Google disables Baltimore's Gmail accounts used during ransomware recovery

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Gmail accounts used by Baltimore officials as a workaround while the city recovers from the ransomware attack were disabled because the creation of a large number of new accounts triggered Google’s automated security system, a spokesman for the company said.

Lester Davis, a spokesman for Mayor Bernard C. “Jack” Young, said city employees began realizing there was a problem Thursday morning and were able to talk to senior executives at Google later in the day to resolve the issue.


“They know Baltimore is dealing with a sensitive situation,” Davis said. “I don’t think it was ever their intent to be disruptive. … They stepped in and overruled the machines.”

James Bentley, another spokesman for Young, initially said the city had been told by Google that the accounts were “circumventing” the paid service the city would need for a business account.


Emails sent Thursday to addresses used by City Council President Brandon Scott, two City Council aides, a Health Department spokesman and an aide to the mayor were all sent back with a message: “The email account that you tried to reach is disabled.”

Brooks Hocog, a Google spokesman, said the company had restored access to the affected accounts. He said an automated security system “disabled the accounts due to the bulk creation of multiple consumer Gmail accounts from the same network.” A Google system detects when a large number of accounts is being created in one place and steps in because they might be used to send spam or commit fraud.

Google provides both a free Gmail service and a paid system for businesses and other organizations. The reason for the misunderstanding over the cause of the suspensions was not clear, but the creation of a large number of new addresses on a business account would not have been treated as suspicious by Google’s system.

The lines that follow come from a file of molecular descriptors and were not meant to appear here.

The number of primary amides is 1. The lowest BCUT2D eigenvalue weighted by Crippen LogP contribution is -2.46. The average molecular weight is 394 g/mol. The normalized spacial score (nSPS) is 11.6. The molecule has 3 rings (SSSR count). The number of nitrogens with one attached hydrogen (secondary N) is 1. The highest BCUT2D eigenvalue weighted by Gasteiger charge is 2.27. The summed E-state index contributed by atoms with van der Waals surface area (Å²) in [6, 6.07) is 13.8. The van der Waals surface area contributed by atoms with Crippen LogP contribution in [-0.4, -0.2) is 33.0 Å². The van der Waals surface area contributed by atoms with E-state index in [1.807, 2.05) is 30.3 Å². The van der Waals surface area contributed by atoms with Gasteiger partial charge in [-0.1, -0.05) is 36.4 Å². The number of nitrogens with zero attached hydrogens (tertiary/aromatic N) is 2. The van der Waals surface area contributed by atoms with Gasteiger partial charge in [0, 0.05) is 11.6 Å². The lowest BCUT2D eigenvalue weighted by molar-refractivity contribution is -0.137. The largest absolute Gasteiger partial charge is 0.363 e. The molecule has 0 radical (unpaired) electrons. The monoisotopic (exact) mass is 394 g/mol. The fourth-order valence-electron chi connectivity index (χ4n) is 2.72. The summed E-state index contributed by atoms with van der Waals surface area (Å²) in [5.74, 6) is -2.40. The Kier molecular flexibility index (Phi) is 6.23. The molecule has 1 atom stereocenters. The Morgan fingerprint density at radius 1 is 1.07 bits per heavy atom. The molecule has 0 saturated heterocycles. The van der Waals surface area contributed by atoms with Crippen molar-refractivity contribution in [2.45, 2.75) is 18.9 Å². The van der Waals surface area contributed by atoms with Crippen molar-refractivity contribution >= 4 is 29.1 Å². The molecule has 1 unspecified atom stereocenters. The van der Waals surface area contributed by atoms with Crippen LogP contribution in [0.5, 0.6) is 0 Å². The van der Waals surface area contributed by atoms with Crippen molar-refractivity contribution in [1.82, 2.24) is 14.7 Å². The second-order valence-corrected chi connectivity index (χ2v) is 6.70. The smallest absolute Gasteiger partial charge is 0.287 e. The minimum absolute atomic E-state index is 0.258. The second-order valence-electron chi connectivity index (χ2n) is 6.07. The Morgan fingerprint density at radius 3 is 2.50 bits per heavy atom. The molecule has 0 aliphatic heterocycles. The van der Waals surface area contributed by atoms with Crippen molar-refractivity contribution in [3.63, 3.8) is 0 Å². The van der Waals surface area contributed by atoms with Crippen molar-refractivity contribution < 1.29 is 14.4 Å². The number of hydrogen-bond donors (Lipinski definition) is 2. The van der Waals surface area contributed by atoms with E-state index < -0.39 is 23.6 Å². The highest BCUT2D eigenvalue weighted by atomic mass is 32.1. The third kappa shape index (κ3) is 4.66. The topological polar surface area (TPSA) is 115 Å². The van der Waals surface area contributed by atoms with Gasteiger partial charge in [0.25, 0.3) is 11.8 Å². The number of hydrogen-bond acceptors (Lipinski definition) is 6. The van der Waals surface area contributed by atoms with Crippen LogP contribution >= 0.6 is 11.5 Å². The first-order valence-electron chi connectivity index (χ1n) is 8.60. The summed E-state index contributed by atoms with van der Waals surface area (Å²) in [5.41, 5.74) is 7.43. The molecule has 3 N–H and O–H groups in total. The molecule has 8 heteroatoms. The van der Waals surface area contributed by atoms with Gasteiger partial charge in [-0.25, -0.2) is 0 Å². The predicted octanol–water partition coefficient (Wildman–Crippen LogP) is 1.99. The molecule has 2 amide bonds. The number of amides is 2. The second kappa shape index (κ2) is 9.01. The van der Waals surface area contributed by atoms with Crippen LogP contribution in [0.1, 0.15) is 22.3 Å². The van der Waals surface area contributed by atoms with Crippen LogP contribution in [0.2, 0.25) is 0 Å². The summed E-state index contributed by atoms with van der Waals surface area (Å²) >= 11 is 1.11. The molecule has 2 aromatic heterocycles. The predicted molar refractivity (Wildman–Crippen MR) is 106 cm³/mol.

Mona Rock, a spokeswoman for the Health Department, said she logged in Thursday morning and could see old messages but not send or receive messages. She said there was no notice showing why the account wasn’t working.

The ransomware struck Baltimore municipal government on May 7, locking up the city’s records, shutting down the online payment system and grinding the real estate market temporarily to a halt. It also knocked out email addresses. The hackers behind the attack demanded payment in the digital currency bitcoin to turn over the keys to the files.

The mayor’s office has said it could takes months to recover. The FBI and the Secret Service are investigating. On Thursday, members of Maryland’s congressional delegation requested a briefing on the attack from federal law enforcement.

Citing the investigation and concerns about giving hackers clues about the city’s weaknesses, city officials have been reluctant to share many details about how the incident happened or how they have been responding.

But Sheryl Goldstein, a newly hired deputy chief of staff to Young, said in an interview the city has divided its response between a forensic team and a recovery team. Goldstein, who started work Monday, has been assigned to oversee the response.


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The forensic team is focused on hunting the malicious computer code that allowed hackers to lock city files. The ransomware is a new variant called RobbinHood. A researcher who has studied it says it relies on the attacker gaining “unfettered access” to the victim’s system. Goldstein said each of the city’s computers needs to be checked.

“Every machine that was potentially impacted and every server that was potentially impacted has to be assessed,” she said.

Meanwhile, the recovery group is working to bring back systems such as email and databases. That team is proceeding cautiously.

“The first step is to create a safe environment in which you can slowly start bringing things back online, making sure there’s nothing in there that’s problematic,” Goldstein said. “It is preferable for us to be safe and do it right than to do it fast.”

Goldstein declined to say when computer systems might begin coming back online. But she pointed to Atlanta, which suffered a similar attack last year, saying it was about six months until services were restored to something like full capacity and that the recovery was still going on a year after the incident.

In the meantime, officials have been developing new ways to get work done. Some employees have been using laptops — either ones issued by the city or their own — and public wifi. The Finance Department developed a new system for guaranteeing that sellers would clear outstanding debts against properties, getting the real estate market moving again. And many officials have been using Gmail accounts to communicate.


Google’s move bears some similarity to a decision by mobile internet provider Verizon to slow down a data connection being used by firefighters in California last year as they responded to the Mendocino Complex wildfire. Verizon later acknowledged it had made a mistake.